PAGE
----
Business collaborations are spurring opportunities for the energy sector. In this particular case, it’s a collaboration between Vodafone and Energy Web, which could provide evidence that emerging flexibility services could propel innovations in energy.
Per a Green Tech Media article, Vodafone “last month announced a partnership to use subscriber identification module (SIM) technology as a means to identify distributed electricity system assets on the grid.”
“This means that renewable and distributed assets like wind turbines, batteries, heat pumps, and solar panels can be integrated with energy grids safely and efficiently,” the companies stated in a press release.
The article noted that the “endgame is to give an even wider range of devices access to future flexibility services markets, according to Energy Web CEO Walter Kok.”
“Let’s say you have an electric vehicle and you are charging it at your home address,” Kok said. “You say to the car, ‘I need to go to the office tomorrow. Make sure I can do that. But in the meantime, when I go to bed, make as much money as possible by providing flexibility to the grid.’”
For example, Kok noted that a profitable opportunity could exist if an electric vehicle doubled as a mobile power plant.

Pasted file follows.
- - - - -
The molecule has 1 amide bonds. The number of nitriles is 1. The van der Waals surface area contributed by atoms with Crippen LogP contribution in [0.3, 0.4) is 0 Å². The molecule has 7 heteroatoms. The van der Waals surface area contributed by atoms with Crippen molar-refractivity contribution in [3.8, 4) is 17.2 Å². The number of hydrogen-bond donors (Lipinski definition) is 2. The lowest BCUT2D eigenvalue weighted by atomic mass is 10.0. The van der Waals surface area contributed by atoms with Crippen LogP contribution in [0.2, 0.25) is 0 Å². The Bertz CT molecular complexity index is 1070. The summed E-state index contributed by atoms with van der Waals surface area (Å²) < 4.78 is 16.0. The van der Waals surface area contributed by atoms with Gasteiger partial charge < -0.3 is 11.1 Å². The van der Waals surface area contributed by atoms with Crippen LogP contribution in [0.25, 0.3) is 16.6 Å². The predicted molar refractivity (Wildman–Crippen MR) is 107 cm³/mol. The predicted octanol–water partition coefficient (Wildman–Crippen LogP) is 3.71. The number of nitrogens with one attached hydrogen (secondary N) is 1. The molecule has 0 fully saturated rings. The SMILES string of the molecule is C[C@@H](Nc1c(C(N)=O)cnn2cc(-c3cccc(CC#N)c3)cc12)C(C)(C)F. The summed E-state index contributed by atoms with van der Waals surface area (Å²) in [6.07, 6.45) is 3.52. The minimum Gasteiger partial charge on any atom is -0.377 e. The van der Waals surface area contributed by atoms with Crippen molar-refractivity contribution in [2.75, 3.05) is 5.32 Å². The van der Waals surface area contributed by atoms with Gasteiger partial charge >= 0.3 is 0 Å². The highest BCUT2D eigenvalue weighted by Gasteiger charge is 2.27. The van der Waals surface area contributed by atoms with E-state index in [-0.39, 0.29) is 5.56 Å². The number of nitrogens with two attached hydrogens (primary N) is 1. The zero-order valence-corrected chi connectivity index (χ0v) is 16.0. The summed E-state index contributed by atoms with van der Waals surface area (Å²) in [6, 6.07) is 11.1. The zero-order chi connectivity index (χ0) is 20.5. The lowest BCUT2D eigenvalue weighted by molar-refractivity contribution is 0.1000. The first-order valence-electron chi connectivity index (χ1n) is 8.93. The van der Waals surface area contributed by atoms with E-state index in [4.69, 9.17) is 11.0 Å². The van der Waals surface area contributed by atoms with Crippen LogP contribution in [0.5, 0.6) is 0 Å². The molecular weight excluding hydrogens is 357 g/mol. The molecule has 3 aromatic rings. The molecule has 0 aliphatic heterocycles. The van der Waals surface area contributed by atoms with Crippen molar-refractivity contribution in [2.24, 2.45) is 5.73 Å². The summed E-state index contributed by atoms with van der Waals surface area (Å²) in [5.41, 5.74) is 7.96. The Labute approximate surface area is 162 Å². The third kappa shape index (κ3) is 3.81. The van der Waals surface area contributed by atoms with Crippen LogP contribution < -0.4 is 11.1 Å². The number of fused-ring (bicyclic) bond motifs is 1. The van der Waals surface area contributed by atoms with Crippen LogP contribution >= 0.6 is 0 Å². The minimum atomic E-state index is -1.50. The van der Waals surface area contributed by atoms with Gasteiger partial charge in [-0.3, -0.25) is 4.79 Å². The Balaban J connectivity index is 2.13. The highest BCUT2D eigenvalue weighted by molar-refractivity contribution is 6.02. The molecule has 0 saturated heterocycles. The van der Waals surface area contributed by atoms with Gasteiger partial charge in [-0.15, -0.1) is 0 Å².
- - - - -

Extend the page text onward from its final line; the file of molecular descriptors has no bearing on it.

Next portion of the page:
“Tesla [has]a real opportunity to give away cars for free if you allow them to participate in the grid,” he said.
Bullishness in Energy After COVID-19?
For macro trades in the energy sector as a whole, funds to consider include the Direxion Daily Energy Bull 3X Shares (NYSEArca: ERX) for bullish plays.
- ERX seeks daily investment results equal to 300% of the daily performance of the Energy Select Sector Index. The index is provided by S&P Dow Jones Indices and includes domestic companies from the energy sector which includes the following industries: oil, gas and consumable fuels; and energy equipment and services.
COVID-19 is opening up opportunities in energy as less travel is lessening the amount of carbon in the air, paving the way for businesses to understand the importance of clean energy.
“Smart technologies entering the domestic market, including heat pumps, electric vehicles, and batteries, are creating a network of relatively high-load controllable assets suitable for the provision of [demand-side response],” said Oliver Archer, senior analyst at Cornwall Insight, a U.K. energy consultancy. “There is also growing interest in upgrading existing ‘dumb’ appliances to provide flexibility services. Electric space and water heaters are being replaced with smart versions or retrofitted with smart adapters to provide flexibility through real-time response to external signals.”
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